He returned to Battle Creek the following year, disenchanted with life in the larger city of Evanston, and resumed teaching at BCC and giving lessons in his downtown studio. He had married Me(i)rtie L. Sheldon, a member of the Independent Congregational Church (later First Congregational), in February 1894 and joined that church. They would have three children, Gertrude, Lanie, and Edwin.
 
After BCC closed in 1901, was relocated to Berrien Springs, Michigan, and renamed Emmanuel Missionary College, now Andrews University, he continued to provide music at the Adventist Tabernacle Church in Battle Creek, but his greatest service was as organist and choir director in his role as minister of music at the Independent Congregational Church. When the new Battle Creek Sanitarium was completed in 1903, a year after the destruction of the old one by fire, he directed a chorus at the time of its dedication.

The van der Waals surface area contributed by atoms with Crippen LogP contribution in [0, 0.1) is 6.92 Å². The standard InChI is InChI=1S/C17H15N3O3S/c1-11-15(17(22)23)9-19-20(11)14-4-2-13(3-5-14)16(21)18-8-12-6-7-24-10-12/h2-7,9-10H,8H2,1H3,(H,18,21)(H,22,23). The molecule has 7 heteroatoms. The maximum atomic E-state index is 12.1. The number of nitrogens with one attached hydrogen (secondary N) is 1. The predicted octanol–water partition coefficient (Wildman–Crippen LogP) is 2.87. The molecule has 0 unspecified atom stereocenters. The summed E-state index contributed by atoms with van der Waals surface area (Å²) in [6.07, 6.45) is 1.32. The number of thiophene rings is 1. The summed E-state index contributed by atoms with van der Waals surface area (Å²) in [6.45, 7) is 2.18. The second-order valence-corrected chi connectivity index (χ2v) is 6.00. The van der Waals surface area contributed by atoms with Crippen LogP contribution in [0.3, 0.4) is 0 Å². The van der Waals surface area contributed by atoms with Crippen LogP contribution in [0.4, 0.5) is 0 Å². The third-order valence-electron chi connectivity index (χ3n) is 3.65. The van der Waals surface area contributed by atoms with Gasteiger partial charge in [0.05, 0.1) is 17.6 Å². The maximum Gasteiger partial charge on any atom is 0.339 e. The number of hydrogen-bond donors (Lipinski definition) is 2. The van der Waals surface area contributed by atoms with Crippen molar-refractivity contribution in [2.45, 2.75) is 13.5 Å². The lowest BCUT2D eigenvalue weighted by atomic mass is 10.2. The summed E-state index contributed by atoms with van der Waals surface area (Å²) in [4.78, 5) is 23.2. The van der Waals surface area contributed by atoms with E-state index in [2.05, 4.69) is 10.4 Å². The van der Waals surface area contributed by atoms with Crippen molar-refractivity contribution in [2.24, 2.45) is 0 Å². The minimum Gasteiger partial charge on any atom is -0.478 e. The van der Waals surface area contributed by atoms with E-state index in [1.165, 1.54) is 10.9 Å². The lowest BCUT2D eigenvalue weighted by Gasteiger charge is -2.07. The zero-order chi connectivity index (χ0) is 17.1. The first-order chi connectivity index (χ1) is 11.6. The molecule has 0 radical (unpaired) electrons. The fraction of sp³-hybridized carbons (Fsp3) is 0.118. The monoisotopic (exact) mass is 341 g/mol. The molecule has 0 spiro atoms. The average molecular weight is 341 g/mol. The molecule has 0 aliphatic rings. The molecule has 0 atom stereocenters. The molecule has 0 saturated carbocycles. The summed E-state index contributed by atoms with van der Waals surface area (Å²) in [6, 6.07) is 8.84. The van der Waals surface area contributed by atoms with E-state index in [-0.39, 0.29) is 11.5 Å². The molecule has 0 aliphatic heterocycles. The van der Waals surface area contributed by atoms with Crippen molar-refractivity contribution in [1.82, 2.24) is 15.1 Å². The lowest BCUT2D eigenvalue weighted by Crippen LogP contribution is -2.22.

It was during this time that many Adventists started to distance themselves from Kellogg, feeling he had too much influence. Barnes, having been brought to the U.S. by Kellogg and being a close friend, subsequently lessened his contact with the Adventist church and became more involved with community music activities.
 
In 1906 he founded the Battle Creek Conservatory of Music, which quickly became a respected school of music in Michigan. He is described in contemporary accounts as a thorough and energetic teacher whose students were accepted without question into leading Chicago music schools as well as the Leschetizky School in Vienna, and others. In 1926, because of failing health, Barnes resigned as head of the conservatory and it became part of Battle Creek College, a new school not related to the previous BCC or affiliated with the Seventh-day Adventist church.
 
He directed many civic choral groups, emerging over the years as the city's most respected musician. He claimed as personal friends some of the greatest musicians in the United States and was responsible for bringing them and noted musical organizations to the city for its annual May Festival.